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Why Can’t You Write My Assertions for Me? - Part 1

Comments(0)Filed under: Functional Verification, Incisive, ABV, CPF, IEV, formal, IFV, NextOp, assertion synthesis, assertions, CDC, Conformal, formal verification, constraints, Palladium, assertion-based verification

As regular readers know from previous posts, I have a lot of background in assertion-based verification (ABV) and how assertions are used in simulation and formal analysis. There has been a lot of growth in the use of both assertions and formal since I was first involved in these technologies in 1999, but it would be disingenuous of me to suggest that ABV is as mainstream as I hoped it would be by now. Assertion-based tools are much easier to use, and are no longer appropriate only for those with a PhD in formal methods. Every major simulator supports assertions well, as do most of the hardware acceleration and emulation platforms.

So what's the problem? Why isn't everyone using assertions everywhere? The answer is simply that writing assertions, as valuable as they are in many ways, takes time and effort. The best assertions usually come from designers documenting their assumptions about their designs. In some cases, especially for well-defined buses and interfaces, verification engineers typically write the assertions. I've heard the same question hundreds of times over the years, sometimes from verification engineers but especially from designers: "Why can't you write my assertions for me?"

The simple answer, of course, is that assertions are supposed to capture the assumptions in the designers' heads and no EDA tool (at least so far) can read their minds. High-quality assertions are expressions of design intent that are orthogonal to the specific implementation. Thus, any tool that generates assertions from the design itself is suspect. I maintain that no automatic method for generating assertions will ever completely replace the need for engineer-written assertions. There is always information in the heads of the design and verification engineers that cannot possibly be gleaned from the design.

Having said this, various forms of automatic assertions are in common use and do have considerable value. These generally fall into three categories. The first is assertions derived directly from the design itself, including overflow and underflow checks for arithmetic expressions, bounds checks for arrays, and checks for proper synchronization of asynchronous clocks. Examples in the Cadence product line include the Automatic Formal Analysis (AFA) features of Incisive Formal Verifier (IFV) and Incisive Enterprise Verifier (IEV) as well as the clock-domain checks performed by Conformal Constraint Designer. These tend to be very accurate, requiring little review by the engineers before being used.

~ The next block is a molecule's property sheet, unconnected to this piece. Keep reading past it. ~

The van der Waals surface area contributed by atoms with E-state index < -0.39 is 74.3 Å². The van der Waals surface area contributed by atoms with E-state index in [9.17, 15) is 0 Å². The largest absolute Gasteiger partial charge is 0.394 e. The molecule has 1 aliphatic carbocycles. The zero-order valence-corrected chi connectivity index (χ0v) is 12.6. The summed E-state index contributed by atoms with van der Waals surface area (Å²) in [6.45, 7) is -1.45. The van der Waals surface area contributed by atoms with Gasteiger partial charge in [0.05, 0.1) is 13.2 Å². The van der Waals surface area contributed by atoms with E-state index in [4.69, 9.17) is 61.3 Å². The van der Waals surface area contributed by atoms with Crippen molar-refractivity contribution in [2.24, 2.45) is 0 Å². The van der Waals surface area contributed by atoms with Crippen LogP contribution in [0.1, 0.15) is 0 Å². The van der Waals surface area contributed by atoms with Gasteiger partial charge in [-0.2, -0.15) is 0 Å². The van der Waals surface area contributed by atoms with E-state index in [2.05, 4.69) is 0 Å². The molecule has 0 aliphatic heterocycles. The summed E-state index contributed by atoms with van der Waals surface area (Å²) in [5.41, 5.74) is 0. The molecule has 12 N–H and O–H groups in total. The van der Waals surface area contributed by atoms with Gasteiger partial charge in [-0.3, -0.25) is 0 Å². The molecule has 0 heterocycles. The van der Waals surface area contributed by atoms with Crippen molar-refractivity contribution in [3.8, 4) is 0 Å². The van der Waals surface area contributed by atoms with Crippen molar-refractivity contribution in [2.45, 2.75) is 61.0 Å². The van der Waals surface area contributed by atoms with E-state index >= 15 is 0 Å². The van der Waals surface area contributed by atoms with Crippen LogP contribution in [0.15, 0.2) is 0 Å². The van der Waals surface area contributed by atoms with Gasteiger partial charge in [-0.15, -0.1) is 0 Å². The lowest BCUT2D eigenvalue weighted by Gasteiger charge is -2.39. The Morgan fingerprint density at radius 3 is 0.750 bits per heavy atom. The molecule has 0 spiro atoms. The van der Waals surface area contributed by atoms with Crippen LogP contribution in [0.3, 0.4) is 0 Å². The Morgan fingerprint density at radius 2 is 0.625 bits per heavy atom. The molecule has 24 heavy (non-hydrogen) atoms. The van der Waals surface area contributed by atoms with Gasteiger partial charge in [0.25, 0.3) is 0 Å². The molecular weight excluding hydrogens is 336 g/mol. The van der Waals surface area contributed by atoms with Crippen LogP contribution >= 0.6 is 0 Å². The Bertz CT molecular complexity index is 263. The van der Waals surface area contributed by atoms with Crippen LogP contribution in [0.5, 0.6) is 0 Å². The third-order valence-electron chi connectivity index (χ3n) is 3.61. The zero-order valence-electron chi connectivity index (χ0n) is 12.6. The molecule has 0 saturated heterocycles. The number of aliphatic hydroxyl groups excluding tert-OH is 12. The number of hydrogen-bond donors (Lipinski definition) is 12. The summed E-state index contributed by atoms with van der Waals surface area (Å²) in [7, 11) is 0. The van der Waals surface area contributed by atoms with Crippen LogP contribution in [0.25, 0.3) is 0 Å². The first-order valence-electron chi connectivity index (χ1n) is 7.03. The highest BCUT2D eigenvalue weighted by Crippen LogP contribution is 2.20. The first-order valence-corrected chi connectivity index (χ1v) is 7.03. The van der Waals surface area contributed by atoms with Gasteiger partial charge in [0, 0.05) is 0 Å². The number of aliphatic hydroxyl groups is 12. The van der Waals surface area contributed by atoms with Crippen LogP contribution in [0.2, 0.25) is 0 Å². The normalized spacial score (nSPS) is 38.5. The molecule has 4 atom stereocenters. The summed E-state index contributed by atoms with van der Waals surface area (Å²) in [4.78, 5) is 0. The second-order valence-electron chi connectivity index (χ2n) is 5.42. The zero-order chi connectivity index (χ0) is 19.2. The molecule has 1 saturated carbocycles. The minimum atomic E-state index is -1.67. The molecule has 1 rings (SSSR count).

Additional assertions can be generated by making some reasonable assumptions about the design, perhaps based on naming rules as well as the design structure. These assertions tend to be suggestions, often requiring a bit of analysis by the designer to ensure accuracy. For example, IFV can identify most forms of FSMs and generate checks for dead-end or unreachable states; the designer need only check that the identified structures were intended as FSMs. Another example is overflow and underflow checks on stacks and FIFOs. There is no sure way to identify these structures in a design, but signals containing the string "stack" or "fifo" might be a good start.

The final category is assertions derived from the design and from supplemental files that express some aspect of design intent. For example, Conformal Constraint Designer can cross-check the design constraints specified in a constraint file against the design itself. IFV can formally verify pin connectivity by generating assertions based on the design and connectivity intent as captured by the designer in a spreadsheet. For low-power designs, Incisive Enterprise Simulator (IES) can generate assertions related to power domain transitions based on the power intent expressed in a Common Power Format (CPF) file. The resulting assertions can be run in IES, IFV, IEV, or the Palladium XP verification computing platform.

Perhaps the most exciting example of assertion generation using supplemental files is the approach taken by NextOp, which analyzes simulation traces to "learn" about a design's behavior and generates appropriate assertions (and coverage). We've discussed NextOp's "assertion synthesis" in the Cadence Community before; Joe Hupcey recently published an update to his video with NextOp CEO Yunshan Zhu; Richard Goering published an interview as well. I also mentioned them briefly in my last blog post about a DVCon panel. For my next post, I'm going to discuss my thoughts on NextOp and assertion synthesis. See you there!

Tom A.

The truth is out there...sometimes it's in a blog.


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